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Sunday, August 1, 2021

Risky Messy Success

 When I was learning English a long time ago, I was told that there were two types of people.  One that thought everything out in their head and then wrote and the other that wrote and then figured it out as they wrote.  I concluded that I was a think and then write person, and a lot of time that has been true.  I spend HOURS or DAYS thinking till I come to conclusions that I then write out in a blog or a post.  However, sometimes, I need to just talk things out to someone else to process, and I have learned the value of that over time and have become more inclined to do it in my later years.

Why?

Life has taught me that I often don't have all the information but still need to move forward.  Indeed, the last year has been an example of that.  I didn't know what the future held, but I knew that I had to go forward from where I was.  So... I went.

It hasn't been easy.  It has been messy.  I've made mistakes, and I am sure I will continue to do so.  However, I went.

Winston Churchill said, "The maxim 'nothing avails but perfection' may be spelled 'paralysis.'"  A lot of times, we want to figure out the best way but have to pay bills, process what we know, and more.  Indeed, the last year has taught me that you often can't KNOW the next step UNTIL you have taken the first one. That involves risk, and you may be making a wrong choice, but that is often the only way you can progress.  A baseball quote on that says, "you can't still second base and keep your feet on first." (Fredrick Wilcox)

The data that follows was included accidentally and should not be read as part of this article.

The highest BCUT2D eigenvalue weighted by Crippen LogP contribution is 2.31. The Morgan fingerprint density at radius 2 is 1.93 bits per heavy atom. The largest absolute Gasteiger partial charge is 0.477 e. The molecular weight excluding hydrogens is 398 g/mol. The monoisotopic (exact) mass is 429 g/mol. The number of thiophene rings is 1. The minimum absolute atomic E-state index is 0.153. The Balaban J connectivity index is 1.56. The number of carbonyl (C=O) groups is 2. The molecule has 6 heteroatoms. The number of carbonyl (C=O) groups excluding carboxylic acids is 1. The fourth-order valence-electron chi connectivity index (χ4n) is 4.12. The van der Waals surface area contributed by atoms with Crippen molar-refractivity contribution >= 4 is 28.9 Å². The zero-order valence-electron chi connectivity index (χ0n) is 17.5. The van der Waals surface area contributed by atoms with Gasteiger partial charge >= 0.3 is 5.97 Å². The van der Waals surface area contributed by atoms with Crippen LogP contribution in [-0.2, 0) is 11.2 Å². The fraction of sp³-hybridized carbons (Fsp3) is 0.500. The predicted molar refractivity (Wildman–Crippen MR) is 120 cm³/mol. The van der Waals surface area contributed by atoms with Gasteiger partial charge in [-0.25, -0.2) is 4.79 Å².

And... so we go.  We win some and lose some, but we always learn something and try again and again.  It may feel like failing, but it is actually the way EVERYONE gets to success.  I have a whole collection of quotes that speak to this, and I plan to include them in a future book.  Just one example from my military past.  I was in artillery.  Do you know how that works?  We hear on the news that our troops shot this position, and we think... wow, that's a good shot.  However, artillery doesn't work that way.  They take their best guess based on past experience with the gun.  However, wind and the elevation and more make that not always accurate.  So, it is common PROCEDURE to take that shot, hear back from forward observers how it landed and make adjustments for the next shot.  Soldiers set the sights on their gun in the same way... shoot, adjust, shoot.

Success REQUIRES mistakes, because you CAN'T just sit there till you know everything to act.  You have to act, LEARN from your mistakes instead of denying them, and try again.  If that doesn't work, you try again in a different way, different starting materials, different crowd, different time, etc till you find one that DOES work.  Finding the way that works is messy and risky, but the alternative is assured paralysis.

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